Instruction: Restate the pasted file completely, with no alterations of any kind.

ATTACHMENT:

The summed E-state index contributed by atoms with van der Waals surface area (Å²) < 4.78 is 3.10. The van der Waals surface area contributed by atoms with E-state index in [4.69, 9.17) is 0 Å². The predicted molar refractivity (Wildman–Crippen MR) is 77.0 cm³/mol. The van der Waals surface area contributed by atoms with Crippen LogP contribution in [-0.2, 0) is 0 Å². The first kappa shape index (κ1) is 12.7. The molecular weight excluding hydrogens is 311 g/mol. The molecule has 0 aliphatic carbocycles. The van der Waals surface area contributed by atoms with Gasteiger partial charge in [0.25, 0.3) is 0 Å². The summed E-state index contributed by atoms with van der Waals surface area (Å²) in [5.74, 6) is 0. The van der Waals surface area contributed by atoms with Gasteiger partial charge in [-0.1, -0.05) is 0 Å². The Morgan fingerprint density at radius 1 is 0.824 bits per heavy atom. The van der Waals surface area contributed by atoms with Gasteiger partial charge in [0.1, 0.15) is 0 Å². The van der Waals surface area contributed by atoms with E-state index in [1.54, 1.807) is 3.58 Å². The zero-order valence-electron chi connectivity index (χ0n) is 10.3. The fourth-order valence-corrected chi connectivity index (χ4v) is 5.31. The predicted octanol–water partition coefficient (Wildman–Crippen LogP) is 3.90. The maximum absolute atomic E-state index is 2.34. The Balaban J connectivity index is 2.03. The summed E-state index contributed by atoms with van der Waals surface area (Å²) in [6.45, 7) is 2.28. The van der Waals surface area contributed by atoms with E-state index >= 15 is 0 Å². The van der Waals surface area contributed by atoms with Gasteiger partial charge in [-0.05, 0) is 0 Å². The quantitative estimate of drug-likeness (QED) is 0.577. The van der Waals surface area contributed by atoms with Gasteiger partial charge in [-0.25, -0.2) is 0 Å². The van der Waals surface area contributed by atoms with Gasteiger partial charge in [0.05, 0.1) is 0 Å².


The summed E-state index contributed by atoms with van der Waals surface area (Å²) < 4.78 is 3.10. The van der Waals surface area contributed by atoms with E-state index in [4.69, 9.17) is 0 Å². The predicted molar refractivity (Wildman–Crippen MR) is 77.0 cm³/mol. The van der Waals surface area contributed by atoms with Crippen LogP contribution in [-0.2, 0) is 0 Å². The first kappa shape index (κ1) is 12.7. The molecular weight excluding hydrogens is 311 g/mol. The molecule has 0 aliphatic carbocycles. The van der Waals surface area contributed by atoms with Gasteiger partial charge in [0.25, 0.3) is 0 Å². The summed E-state index contributed by atoms with van der Waals surface area (Å²) in [5.74, 6) is 0. The van der Waals surface area contributed by atoms with Gasteiger partial charge in [-0.1, -0.05) is 0 Å². The Morgan fingerprint density at radius 1 is 0.824 bits per heavy atom. The van der Waals surface area contributed by atoms with Gasteiger partial charge in [0.1, 0.15) is 0 Å². The van der Waals surface area contributed by atoms with E-state index in [1.54, 1.807) is 3.58 Å². The zero-order valence-electron chi connectivity index (χ0n) is 10.3. The fourth-order valence-corrected chi connectivity index (χ4v) is 5.31. The predicted octanol–water partition coefficient (Wildman–Crippen LogP) is 3.90. The maximum absolute atomic E-state index is 2.34. The Balaban J connectivity index is 2.03. The summed E-state index contributed by atoms with van der Waals surface area (Å²) in [6.45, 7) is 2.28. The van der Waals surface area contributed by atoms with E-state index >= 15 is 0 Å². The van der Waals surface area contributed by atoms with Gasteiger partial charge in [-0.05, 0) is 0 Å². The quantitative estimate of drug-likeness (QED) is 0.577. The van der Waals surface area contributed by atoms with Gasteiger partial charge in [-0.25, -0.2) is 0 Å². The van der Waals surface area contributed by atoms with Gasteiger partial charge in [0.05, 0.1) is 0 Å².